Father Pollock And His Brother:
Mission Priests of St. Albans Birmingham
Transcribed by Robert Stevens
J. S. P., T. B. P.
of S. John
the rich harvest of his autumn hours,
When ripened fruitage held the place of flowers,
GOD called him Home, whom He had only lent
To show how Heaven may with earth be blent.
It was mid-winter, dark and drear, and chill,
When he was borne into the churchyard still,
By those, who must their dearest and their best,
Beneath the green low grasses lay to rest.
The air was thick with sobs and falling tears,
The throbbing of the Death March filled their ears,
When, through the storm of sorrow there was heard
The clear soft treble of a little bird,
For in the light of winter, wan and pale,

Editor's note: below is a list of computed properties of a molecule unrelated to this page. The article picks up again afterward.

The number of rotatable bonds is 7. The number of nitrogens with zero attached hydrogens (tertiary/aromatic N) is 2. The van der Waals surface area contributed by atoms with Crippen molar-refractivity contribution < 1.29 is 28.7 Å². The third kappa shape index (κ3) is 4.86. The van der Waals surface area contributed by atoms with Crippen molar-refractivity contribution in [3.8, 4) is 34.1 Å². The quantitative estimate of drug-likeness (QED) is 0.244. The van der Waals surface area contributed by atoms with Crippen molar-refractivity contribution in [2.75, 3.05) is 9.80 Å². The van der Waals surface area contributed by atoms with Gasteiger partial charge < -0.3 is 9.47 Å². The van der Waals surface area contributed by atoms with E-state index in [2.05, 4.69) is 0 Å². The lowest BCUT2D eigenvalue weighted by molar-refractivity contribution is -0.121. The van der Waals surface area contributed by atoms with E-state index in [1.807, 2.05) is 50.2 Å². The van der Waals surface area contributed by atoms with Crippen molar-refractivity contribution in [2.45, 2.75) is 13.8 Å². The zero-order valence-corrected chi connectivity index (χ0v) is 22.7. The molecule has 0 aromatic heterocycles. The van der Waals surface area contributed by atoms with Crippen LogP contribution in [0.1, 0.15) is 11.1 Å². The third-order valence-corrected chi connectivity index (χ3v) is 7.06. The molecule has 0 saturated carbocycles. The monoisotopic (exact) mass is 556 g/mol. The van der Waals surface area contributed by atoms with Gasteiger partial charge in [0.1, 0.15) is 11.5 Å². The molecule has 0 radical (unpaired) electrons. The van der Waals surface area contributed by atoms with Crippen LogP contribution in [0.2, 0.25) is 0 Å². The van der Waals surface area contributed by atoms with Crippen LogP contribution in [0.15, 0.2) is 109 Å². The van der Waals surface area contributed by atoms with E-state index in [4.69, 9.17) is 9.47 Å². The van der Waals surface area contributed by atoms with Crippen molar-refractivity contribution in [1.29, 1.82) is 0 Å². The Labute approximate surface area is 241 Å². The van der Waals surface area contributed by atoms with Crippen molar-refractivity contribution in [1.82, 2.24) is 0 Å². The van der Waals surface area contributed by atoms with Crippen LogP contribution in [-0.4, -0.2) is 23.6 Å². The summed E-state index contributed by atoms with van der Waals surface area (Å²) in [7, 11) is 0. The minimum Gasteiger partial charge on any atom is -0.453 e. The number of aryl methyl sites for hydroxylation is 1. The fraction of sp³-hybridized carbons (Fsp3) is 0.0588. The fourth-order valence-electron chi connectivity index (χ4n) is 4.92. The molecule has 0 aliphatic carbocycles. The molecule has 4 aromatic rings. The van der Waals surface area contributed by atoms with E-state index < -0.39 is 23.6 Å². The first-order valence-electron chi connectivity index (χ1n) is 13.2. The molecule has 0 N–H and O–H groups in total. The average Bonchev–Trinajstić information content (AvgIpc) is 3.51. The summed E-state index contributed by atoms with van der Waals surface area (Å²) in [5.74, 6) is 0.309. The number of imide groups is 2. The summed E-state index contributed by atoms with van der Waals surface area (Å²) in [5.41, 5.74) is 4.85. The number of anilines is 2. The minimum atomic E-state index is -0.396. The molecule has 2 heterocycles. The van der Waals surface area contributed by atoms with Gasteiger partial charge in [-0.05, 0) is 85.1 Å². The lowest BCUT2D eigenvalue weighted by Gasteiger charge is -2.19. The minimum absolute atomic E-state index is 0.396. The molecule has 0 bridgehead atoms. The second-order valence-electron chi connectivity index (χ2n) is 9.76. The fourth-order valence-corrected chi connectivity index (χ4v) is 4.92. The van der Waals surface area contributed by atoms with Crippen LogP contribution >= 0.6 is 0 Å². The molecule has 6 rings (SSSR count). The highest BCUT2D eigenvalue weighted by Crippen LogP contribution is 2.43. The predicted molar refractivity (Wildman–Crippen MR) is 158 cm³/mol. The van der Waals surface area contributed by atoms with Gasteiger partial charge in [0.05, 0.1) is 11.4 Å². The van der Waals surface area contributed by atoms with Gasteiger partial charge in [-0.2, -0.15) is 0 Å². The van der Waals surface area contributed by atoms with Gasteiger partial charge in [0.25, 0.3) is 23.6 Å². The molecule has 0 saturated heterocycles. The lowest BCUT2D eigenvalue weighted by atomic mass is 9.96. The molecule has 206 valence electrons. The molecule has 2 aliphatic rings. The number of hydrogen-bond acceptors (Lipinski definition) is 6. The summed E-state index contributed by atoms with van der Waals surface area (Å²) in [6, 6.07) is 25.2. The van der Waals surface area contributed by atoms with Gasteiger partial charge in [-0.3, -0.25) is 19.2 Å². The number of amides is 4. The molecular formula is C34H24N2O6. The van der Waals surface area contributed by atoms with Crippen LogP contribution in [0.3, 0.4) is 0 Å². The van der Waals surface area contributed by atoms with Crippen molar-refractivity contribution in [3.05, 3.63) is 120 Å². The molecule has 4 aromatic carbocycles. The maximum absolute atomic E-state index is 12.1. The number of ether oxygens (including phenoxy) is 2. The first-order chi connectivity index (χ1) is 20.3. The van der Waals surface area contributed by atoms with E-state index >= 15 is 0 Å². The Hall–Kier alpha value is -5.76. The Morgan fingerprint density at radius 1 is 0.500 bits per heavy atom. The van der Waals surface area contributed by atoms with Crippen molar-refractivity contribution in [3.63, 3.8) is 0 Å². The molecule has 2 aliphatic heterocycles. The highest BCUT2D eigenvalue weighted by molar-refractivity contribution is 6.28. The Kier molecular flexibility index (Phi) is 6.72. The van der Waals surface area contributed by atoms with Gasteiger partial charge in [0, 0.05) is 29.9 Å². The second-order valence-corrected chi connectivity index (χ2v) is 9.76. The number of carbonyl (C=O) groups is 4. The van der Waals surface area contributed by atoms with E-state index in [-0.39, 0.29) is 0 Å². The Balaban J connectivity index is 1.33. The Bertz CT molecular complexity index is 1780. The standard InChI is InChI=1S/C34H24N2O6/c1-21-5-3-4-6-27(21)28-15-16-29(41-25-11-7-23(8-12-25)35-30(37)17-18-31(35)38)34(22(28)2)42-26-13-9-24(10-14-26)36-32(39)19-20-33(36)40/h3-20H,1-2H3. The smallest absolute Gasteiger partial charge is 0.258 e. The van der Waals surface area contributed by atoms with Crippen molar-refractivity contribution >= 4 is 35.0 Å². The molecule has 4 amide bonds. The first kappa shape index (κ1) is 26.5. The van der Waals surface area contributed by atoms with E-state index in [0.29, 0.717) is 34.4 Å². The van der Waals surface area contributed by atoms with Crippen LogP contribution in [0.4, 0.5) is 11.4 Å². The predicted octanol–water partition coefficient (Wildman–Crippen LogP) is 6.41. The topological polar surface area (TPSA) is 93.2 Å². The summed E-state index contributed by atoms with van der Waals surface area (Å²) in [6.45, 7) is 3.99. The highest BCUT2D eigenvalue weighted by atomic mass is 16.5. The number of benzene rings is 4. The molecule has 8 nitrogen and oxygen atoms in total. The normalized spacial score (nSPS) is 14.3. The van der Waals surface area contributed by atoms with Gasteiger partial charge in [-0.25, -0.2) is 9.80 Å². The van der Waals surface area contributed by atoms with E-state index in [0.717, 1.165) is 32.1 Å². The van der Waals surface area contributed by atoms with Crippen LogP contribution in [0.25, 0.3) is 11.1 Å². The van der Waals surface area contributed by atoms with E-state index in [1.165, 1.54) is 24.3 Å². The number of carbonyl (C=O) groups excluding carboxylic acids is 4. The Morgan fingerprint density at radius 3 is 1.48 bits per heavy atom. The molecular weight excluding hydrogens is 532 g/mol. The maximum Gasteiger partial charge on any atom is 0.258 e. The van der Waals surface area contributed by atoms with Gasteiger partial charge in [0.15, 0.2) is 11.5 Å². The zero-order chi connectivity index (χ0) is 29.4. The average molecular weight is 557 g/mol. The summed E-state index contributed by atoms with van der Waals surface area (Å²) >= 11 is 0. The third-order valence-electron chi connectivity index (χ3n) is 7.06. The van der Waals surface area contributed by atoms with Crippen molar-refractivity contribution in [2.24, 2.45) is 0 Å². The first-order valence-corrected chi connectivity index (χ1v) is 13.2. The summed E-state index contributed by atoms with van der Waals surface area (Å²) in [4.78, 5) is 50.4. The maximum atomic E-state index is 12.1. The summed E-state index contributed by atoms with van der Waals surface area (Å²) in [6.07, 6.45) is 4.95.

Was warbling sweet the autumn nightingale
A voice uprose from all that weeping throng,
O`O Bird, our hearts are breaking, hush thy song,
But ever, oOer the tones that told of pain,
Still heavenward rose the little birdOs sweet strain.
O`Is not your depth of sorrow known to Him,
Whose eyes beside the open grave were dim?
With him, indeed, ye know that it is well
Who in his hour of triumph, nobly fell.
Meetly ye lay the palm-leaf on his breast,
A victor, whom his King has called to rest,
Who, now at peace in bless?d Paradise,
Waiteth until the Easter morning rise.
While this hard lesson now ye spell with tears,
Let this low carol whisper in your ears,
O^Soon will all sorrow be for ever gone,
Love is eternal; therefore I sing on.O"